This natural sweetener could cause intestinal microbial imbalance, according to a new study by Israeli researchers. The results have just been published in Molecules.

An alternative to sugar, sweeteners provide a sweet taste while remaining low in calories. In France, stevia gained popularity late because it was authorized for consumption by the decree of August 26, 2009, but it has been used in South America, Japan and China for several decades. It is about 100 to 300 times sweeter than regular table sugar, but contains no calories or carbohydrates.

However, an Israeli study points to an unexpected effect of stevia. Indeed, according to research conducted by scientists at Ben-Gurion University of the Negev (BGU), this natural sweetener could lead to intestinal microbial imbalance. The results have just been published in Molecules, one of the leading international peer-reviewed chemistry journals. This microbial imbalance could cause the development of gastrointestinal health problems. 

Indeed, according to this study, stevia could disrupt communications between different bacteria in the intestinal microbiome. "Through this research, the science team found that it inhibits these pathways and does not kill bacteria. This is a first study that indicates that more research is needed before industry Food does not replace sugar and artificial sweeteners with stevia and its extracts. We have shown that even a natural supplement can actually disrupt bacterial communication, "said lead researcher Dr Karina Golberg, BGU Avram and Stella Goldstein -Goren Department of Biotechnology Engineering.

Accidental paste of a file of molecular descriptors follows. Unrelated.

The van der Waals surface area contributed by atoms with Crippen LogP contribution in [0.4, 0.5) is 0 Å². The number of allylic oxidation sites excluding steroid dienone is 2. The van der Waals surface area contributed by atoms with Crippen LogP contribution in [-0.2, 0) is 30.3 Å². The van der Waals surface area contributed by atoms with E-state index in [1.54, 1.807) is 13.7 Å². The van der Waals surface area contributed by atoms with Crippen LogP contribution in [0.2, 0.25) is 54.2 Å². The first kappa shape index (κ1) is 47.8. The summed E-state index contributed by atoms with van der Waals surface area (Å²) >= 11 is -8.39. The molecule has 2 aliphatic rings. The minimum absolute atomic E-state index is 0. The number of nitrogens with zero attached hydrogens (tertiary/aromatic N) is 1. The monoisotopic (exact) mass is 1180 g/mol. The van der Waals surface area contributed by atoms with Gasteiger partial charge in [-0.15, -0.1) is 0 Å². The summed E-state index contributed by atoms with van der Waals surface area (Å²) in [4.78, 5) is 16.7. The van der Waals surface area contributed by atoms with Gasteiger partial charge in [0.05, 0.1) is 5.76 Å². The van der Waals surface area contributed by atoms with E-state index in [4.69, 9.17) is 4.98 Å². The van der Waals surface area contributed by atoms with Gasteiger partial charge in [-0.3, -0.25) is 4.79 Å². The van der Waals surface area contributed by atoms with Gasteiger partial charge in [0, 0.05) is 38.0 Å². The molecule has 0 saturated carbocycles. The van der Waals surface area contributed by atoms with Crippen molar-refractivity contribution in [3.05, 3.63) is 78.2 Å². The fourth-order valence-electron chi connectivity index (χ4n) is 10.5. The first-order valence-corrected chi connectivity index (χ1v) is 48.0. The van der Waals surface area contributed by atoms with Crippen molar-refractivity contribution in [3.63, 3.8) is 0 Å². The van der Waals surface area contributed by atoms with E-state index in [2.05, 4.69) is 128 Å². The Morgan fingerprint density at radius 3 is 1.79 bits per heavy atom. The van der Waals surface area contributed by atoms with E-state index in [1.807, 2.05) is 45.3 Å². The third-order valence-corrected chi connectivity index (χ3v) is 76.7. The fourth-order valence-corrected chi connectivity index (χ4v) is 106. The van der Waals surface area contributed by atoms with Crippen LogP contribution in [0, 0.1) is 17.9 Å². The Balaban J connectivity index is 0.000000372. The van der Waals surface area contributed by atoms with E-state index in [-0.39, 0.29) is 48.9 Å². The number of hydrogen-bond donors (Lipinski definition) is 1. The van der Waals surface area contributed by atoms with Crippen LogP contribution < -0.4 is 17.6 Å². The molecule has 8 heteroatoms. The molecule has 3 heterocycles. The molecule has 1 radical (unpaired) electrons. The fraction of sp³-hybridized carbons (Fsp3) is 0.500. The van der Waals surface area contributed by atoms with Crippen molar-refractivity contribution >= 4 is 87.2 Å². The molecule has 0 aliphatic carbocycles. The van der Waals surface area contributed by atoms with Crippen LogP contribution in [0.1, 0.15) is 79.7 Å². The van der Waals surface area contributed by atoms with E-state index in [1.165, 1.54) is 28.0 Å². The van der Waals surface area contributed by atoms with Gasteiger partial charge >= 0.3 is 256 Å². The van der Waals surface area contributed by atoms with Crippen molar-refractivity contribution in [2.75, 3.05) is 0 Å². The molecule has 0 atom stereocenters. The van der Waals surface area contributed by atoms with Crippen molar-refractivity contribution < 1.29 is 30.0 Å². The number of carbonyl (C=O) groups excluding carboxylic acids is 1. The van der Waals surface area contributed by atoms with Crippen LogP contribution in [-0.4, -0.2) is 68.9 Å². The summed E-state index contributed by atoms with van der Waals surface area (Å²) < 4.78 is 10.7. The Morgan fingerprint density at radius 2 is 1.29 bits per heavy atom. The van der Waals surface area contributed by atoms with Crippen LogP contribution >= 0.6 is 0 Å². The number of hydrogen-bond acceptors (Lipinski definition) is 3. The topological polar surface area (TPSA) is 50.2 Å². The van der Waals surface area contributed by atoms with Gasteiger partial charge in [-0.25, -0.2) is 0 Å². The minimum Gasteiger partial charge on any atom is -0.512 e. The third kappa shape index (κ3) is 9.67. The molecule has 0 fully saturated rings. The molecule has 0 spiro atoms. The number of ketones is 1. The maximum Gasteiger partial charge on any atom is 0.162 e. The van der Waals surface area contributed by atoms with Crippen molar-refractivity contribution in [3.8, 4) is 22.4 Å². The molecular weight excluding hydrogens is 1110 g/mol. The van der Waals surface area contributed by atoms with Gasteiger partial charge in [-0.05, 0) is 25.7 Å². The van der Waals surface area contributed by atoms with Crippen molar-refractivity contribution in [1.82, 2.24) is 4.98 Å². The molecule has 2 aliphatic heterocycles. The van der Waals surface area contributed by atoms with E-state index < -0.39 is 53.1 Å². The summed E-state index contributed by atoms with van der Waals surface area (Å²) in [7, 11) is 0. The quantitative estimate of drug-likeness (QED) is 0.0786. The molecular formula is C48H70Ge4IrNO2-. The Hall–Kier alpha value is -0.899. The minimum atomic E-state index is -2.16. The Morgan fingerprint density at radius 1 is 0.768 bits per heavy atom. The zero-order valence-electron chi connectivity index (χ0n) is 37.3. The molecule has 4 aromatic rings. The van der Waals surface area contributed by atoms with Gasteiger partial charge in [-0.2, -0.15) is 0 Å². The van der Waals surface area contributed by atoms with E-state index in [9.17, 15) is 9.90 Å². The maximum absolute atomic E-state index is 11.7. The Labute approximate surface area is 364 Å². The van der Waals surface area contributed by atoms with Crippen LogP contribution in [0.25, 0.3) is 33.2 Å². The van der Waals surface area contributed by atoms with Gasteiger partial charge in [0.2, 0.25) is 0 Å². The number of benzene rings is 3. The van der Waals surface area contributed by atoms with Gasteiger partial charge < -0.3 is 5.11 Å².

Dangerous sweeteners?

  "We are not saying that you are prohibited from taking stevia because there is a health implication. However, [those] who take stevia must take into account that we can actually harm the microbiome. by affecting its communication system, "recalls the researcher.

Previous studies conducted by Ben-Gurion University in 2018 showed that artificial sweeteners like aspartame were toxic to bacteria in the digestive system. A mechanism potentially responsible for a wide range of health problems ranging from weight gain to diabetes, and even cancer. The next stage of research will be conducted in animals, most likely mice, to see if stevia exhibits the same worrying effects seen in the lab. Market analyst Emergen Research assures us that the global stevia market is expected to reach nearly $ 1.2 billion by 2027.